Tuesday, November 4, 2014

More Thoughts on the HHS Brief in Hobby Lobby

This week, I'm discussing some additional strategies used by the Department of Health and Human Services (HHS) in its brief in the Hobby Lobby case. For my prior posts on this case, see here and here. 

A theme is an excellent way to leave an impression on the reader and pull together arguments that might otherwise seem disjointed. HHS advances one of its themes time and time again—the argument that corporations are distinct from their incorporators and officers. Throughout the brief, HHS notes the “bedrock principle” that corporations are distinct legal entities and, therefore, have no rights under RFRA:

-“Few norms are more deeply ingrained into the fabric of American law than the principle that a corporation and its stockholders are deemed separate entities. And this Court has consistently interpreted federal states in a manner than respects this bedrock norm.”

-“Nothing in RFRA purports to reject the bedrock principle that a corporation is legally distinct from its owners.”

-“The corporations [the Greens] formed are distinct legal entities, and nothing in RFRA overrides that bedrock principle of corporation law.”
Additionally, HHS makes good use of non-legal sources--a tactic we saw in Christopher Simmons's brief in Roper--to further its argument that the contraceptive mandate advances public health, a compelling government interest. HHS notes that a woman’s decision about whether and when to become pregnant “impacts her health, her child’s health, and the economic well-being of herself and her family.” HHS relies on reports from the American Medical Association, the American Academy of Pediatrics, and the March of Dimes, all of which “recommend the use of family planning services as part of preventive care for women.” Thus, argues HHS, it has provided a “concrete and specific” interest “supported by a wealth of empirical evidence.”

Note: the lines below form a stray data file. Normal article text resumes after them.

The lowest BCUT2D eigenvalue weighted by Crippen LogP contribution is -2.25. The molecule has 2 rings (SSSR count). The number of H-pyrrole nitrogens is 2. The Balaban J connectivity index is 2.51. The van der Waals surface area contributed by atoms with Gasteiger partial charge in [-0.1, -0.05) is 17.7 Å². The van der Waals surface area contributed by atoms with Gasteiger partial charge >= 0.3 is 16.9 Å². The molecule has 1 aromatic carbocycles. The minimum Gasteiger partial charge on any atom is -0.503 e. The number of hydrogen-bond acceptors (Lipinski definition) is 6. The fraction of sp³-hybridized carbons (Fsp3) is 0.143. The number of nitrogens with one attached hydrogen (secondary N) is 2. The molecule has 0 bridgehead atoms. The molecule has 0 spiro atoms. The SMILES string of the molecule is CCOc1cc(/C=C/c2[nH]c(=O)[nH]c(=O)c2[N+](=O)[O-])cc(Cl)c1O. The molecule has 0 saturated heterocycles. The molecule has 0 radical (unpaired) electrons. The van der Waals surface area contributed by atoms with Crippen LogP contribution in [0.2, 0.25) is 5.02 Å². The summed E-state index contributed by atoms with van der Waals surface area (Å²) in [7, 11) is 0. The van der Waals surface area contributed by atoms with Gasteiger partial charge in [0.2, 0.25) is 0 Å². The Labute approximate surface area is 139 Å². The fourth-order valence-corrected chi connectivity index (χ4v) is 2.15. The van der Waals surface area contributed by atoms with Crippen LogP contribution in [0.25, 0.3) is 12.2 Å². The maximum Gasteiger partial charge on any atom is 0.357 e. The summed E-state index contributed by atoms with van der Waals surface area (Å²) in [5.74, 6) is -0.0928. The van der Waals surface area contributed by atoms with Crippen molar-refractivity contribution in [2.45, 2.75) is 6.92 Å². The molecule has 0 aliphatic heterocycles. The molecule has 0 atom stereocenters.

HHS also employs a strategy I recommend for dealing with counterarguments—make your best and strongest arguments first, then address counterarguments. Otherwise, you end up with a muddled ping-pong-like presentation that gives undue credence to the opposing party’s arguments.
HHS starts by arguing that RFRA doesn’t grant rights to for-profit corporations, the Greens’ exercise of religion isn’t burdened by the contraceptive mandate, and the mandate advances compelling government interests. Then—after it’s made its best and strongest arguments—HHS addresses counterarguments. While HHS does use the initial parts of its brief to distinguish some cases relied on by Hobby Lobby, it doesn’t address the “meat” of the counterarguments (and the Tenth Circuit’s holding) until page 48 of the 58-page brief, when HHS starts referencing its earlier points to explain why arguments to the contrary are wrong.
As I've noted previously, the Hobby Lobby and HHS briefs are excellent examples of strong written advocacy and offer a wealth of strategies that lawyers old and young alike can employ.

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